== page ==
Long-term CDs often feature higher interest rates than short-term CDs. But that rule only applies to a certain extent.

It’s common for the best online banks to offer CD rates that exceed the national average — often to a significant degree.

Quick Tip

Reviewing the pros and cons of short-term and long-term CDs can help you determine which CD term is the best option for you.


Some banks may set different CD rates based on the amount of money a customer deposits with the financial institution. So, you might be eligible to receive a higher APY on your savings if you open a CD with a minimum deposit that’s high enough to satisfy the bank or credit union’s eligibility requirements. It’s important to consider any minimum deposit requirements, including minimum requirements to qualify for higher APYs, when shopping around for the right CD and determining how much to save in CDs.

Special Features

Some banks offer CDs that come with special features. A no-penalty CD, for example, allows you to withdraw cash from your account before the maturity date without paying a penalty (though certain restrictions may apply).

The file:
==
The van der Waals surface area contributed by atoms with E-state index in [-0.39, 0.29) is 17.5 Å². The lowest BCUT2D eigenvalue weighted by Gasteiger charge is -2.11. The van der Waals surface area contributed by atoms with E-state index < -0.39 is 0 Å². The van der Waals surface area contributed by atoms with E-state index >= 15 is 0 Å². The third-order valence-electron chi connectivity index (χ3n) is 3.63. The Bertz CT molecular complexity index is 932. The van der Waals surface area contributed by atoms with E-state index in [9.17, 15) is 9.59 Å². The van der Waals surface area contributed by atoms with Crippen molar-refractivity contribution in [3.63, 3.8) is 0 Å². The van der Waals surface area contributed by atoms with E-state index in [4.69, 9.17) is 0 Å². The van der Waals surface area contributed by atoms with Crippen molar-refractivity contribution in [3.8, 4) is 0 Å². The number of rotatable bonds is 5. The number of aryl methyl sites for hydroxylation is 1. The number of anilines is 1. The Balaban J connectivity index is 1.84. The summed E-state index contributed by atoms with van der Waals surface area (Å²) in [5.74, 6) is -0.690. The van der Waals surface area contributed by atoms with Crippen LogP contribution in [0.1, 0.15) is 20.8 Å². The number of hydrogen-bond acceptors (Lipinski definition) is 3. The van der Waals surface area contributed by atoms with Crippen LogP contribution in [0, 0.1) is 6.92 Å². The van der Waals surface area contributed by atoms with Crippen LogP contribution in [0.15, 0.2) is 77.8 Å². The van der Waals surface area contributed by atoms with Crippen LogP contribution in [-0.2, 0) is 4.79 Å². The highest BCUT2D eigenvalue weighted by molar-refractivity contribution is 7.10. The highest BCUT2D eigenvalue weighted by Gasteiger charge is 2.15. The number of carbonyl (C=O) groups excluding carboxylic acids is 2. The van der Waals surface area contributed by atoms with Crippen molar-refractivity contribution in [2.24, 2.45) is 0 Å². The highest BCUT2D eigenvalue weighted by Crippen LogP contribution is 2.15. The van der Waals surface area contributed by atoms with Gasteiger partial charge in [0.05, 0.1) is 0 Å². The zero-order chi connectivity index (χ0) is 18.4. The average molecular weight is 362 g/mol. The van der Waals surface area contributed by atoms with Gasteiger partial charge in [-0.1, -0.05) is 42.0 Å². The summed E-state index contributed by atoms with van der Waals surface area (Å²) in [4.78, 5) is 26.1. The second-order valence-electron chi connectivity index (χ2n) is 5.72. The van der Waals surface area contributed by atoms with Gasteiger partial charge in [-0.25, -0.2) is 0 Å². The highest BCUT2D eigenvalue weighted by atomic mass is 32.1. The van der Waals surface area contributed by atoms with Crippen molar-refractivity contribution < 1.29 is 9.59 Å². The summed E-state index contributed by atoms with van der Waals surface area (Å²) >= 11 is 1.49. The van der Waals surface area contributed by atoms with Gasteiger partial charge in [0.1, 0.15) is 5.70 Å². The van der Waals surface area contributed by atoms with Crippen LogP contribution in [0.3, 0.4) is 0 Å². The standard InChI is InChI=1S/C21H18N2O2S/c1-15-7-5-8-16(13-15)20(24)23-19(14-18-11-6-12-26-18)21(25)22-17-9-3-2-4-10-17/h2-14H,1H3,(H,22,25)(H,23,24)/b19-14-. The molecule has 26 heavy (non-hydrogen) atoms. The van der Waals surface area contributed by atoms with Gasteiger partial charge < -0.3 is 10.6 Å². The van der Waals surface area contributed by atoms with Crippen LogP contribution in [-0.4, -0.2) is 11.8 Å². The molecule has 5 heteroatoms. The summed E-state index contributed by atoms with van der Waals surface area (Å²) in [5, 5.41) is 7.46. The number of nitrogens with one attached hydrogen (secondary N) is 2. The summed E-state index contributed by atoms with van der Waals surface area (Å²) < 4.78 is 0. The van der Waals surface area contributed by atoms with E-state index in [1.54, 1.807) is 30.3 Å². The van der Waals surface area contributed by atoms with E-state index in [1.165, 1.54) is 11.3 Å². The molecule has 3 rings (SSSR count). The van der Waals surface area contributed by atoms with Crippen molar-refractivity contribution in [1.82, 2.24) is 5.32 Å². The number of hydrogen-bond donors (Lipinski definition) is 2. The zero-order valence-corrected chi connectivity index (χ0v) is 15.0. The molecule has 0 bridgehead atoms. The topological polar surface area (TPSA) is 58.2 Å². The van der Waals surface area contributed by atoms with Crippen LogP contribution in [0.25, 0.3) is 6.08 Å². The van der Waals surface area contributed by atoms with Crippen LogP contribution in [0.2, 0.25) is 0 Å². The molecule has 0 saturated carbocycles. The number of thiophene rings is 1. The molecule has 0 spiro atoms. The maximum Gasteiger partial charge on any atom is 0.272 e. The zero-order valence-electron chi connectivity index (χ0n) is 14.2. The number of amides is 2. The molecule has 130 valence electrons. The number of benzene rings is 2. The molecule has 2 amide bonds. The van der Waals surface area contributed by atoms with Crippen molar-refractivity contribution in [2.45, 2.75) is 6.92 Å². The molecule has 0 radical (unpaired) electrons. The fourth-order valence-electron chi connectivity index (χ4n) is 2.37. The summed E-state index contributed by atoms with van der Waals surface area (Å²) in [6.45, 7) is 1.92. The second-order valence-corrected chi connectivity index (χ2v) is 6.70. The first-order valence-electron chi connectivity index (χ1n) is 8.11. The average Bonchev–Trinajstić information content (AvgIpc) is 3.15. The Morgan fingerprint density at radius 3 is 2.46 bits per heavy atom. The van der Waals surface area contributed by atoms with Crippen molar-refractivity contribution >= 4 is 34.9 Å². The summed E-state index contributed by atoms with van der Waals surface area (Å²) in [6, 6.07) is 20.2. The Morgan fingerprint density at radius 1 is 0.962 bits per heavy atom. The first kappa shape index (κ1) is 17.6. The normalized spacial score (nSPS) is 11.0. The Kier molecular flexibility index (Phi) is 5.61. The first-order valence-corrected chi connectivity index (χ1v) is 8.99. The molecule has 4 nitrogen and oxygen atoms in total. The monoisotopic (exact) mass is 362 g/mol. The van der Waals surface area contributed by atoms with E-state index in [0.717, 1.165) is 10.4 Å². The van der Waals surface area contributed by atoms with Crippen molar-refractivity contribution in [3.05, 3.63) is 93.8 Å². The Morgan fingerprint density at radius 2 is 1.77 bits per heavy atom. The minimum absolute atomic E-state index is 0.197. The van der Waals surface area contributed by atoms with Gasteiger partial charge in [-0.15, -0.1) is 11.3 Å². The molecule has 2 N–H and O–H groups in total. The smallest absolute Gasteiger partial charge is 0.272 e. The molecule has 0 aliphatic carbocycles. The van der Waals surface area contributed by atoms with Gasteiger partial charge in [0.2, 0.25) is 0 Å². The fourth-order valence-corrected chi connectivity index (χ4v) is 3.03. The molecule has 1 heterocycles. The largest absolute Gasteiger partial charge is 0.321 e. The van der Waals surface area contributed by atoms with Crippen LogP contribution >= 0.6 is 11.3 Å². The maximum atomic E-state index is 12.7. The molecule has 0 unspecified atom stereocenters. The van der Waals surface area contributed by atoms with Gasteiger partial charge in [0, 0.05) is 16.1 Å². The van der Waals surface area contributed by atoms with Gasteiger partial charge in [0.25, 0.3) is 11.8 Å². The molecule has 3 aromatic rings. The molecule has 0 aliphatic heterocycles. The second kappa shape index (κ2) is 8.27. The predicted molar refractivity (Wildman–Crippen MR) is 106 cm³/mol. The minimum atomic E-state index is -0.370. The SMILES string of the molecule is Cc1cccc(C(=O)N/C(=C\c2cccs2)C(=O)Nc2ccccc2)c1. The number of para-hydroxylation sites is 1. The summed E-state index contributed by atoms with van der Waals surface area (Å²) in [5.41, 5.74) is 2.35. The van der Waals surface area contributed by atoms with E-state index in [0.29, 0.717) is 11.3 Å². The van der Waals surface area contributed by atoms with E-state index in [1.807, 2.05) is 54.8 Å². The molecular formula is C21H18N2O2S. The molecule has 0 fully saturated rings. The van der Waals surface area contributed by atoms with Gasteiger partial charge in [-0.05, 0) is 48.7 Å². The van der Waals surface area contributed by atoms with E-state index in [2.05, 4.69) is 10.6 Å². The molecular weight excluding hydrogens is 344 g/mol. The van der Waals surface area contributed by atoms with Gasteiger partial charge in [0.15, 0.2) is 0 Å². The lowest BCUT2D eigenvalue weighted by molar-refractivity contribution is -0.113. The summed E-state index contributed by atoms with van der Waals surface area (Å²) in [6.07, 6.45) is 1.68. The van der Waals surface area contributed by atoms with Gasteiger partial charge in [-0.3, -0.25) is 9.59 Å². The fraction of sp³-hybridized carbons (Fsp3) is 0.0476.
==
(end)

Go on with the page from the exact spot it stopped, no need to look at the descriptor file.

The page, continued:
A bump-up CD is another example of a CD that has special features. With a bump-up CD, you may have the option to increase or “bump up” to a higher interest rate before the end of your term if rates rise and the bank begins to offer higher APYs to new customers.

If you’re considering a CD with special features, it’s important to read the fine print and compare the account to a standard CD and offers from multiple financial institutions. Banks often set the interest rates on specialty CDs lower compared to traditional CDs because there may be added risk involved for the financial institution.

Other Factors to Consider

bank buildings


The amount of interest you can earn on a CD is not only influenced by the APY a bank offers you. There are other important factors to consider as well.

Compounding Interest